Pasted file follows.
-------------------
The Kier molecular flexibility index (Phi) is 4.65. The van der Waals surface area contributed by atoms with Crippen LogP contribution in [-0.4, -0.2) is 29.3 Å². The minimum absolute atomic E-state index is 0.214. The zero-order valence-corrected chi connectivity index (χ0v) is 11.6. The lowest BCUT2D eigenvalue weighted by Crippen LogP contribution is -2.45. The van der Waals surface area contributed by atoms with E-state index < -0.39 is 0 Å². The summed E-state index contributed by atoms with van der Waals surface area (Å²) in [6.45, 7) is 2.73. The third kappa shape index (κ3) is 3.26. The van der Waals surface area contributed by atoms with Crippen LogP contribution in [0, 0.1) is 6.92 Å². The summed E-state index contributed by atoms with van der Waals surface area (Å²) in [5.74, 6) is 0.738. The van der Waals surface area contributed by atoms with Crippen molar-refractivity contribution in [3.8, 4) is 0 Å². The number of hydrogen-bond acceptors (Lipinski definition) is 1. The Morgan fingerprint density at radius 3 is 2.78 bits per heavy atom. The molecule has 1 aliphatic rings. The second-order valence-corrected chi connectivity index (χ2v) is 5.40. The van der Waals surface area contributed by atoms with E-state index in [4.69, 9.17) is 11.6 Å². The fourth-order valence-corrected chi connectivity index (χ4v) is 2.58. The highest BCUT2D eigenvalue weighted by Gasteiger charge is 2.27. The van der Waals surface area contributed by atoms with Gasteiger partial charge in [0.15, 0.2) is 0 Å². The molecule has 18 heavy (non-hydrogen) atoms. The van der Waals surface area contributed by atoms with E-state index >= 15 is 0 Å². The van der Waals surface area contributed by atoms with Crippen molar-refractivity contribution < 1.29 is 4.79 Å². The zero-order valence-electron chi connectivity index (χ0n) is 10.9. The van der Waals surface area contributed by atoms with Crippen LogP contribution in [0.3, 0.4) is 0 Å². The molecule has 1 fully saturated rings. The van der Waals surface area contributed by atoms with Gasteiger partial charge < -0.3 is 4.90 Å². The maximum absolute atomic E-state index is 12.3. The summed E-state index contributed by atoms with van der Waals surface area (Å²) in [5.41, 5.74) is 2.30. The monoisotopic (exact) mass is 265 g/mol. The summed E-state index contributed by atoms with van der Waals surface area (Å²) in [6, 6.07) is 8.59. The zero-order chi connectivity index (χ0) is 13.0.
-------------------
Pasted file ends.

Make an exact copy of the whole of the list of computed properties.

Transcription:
The Kier molecular flexibility index (Phi) is 4.65. The van der Waals surface area contributed by atoms with Crippen LogP contribution in [-0.4, -0.2) is 29.3 Å². The minimum absolute atomic E-state index is 0.214. The zero-order valence-corrected chi connectivity index (χ0v) is 11.6. The lowest BCUT2D eigenvalue weighted by Crippen LogP contribution is -2.45. The van der Waals surface area contributed by atoms with E-state index < -0.39 is 0 Å². The summed E-state index contributed by atoms with van der Waals surface area (Å²) in [6.45, 7) is 2.73. The third kappa shape index (κ3) is 3.26. The van der Waals surface area contributed by atoms with Crippen LogP contribution in [0, 0.1) is 6.92 Å². The summed E-state index contributed by atoms with van der Waals surface area (Å²) in [5.74, 6) is 0.738. The van der Waals surface area contributed by atoms with Crippen molar-refractivity contribution in [3.8, 4) is 0 Å². The number of hydrogen-bond acceptors (Lipinski definition) is 1. The Morgan fingerprint density at radius 3 is 2.78 bits per heavy atom. The molecule has 1 aliphatic rings. The second-order valence-corrected chi connectivity index (χ2v) is 5.40. The van der Waals surface area contributed by atoms with E-state index in [4.69, 9.17) is 11.6 Å². The fourth-order valence-corrected chi connectivity index (χ4v) is 2.58. The highest BCUT2D eigenvalue weighted by Gasteiger charge is 2.27. The van der Waals surface area contributed by atoms with Gasteiger partial charge in [0.15, 0.2) is 0 Å². The molecule has 18 heavy (non-hydrogen) atoms. The van der Waals surface area contributed by atoms with E-state index >= 15 is 0 Å². The van der Waals surface area contributed by atoms with Crippen molar-refractivity contribution < 1.29 is 4.79 Å². The zero-order valence-electron chi connectivity index (χ0n) is 10.9. The van der Waals surface area contributed by atoms with Crippen LogP contribution in [0.3, 0.4) is 0 Å². The molecule has 1 fully saturated rings. The van der Waals surface area contributed by atoms with Gasteiger partial charge < -0.3 is 4.90 Å². The maximum absolute atomic E-state index is 12.3. The summed E-state index contributed by atoms with van der Waals surface area (Å²) in [5.41, 5.74) is 2.30. The monoisotopic (exact) mass is 265 g/mol. The summed E-state index contributed by atoms with van der Waals surface area (Å²) in [6, 6.07) is 8.59. The zero-order chi connectivity index (χ0) is 13.0.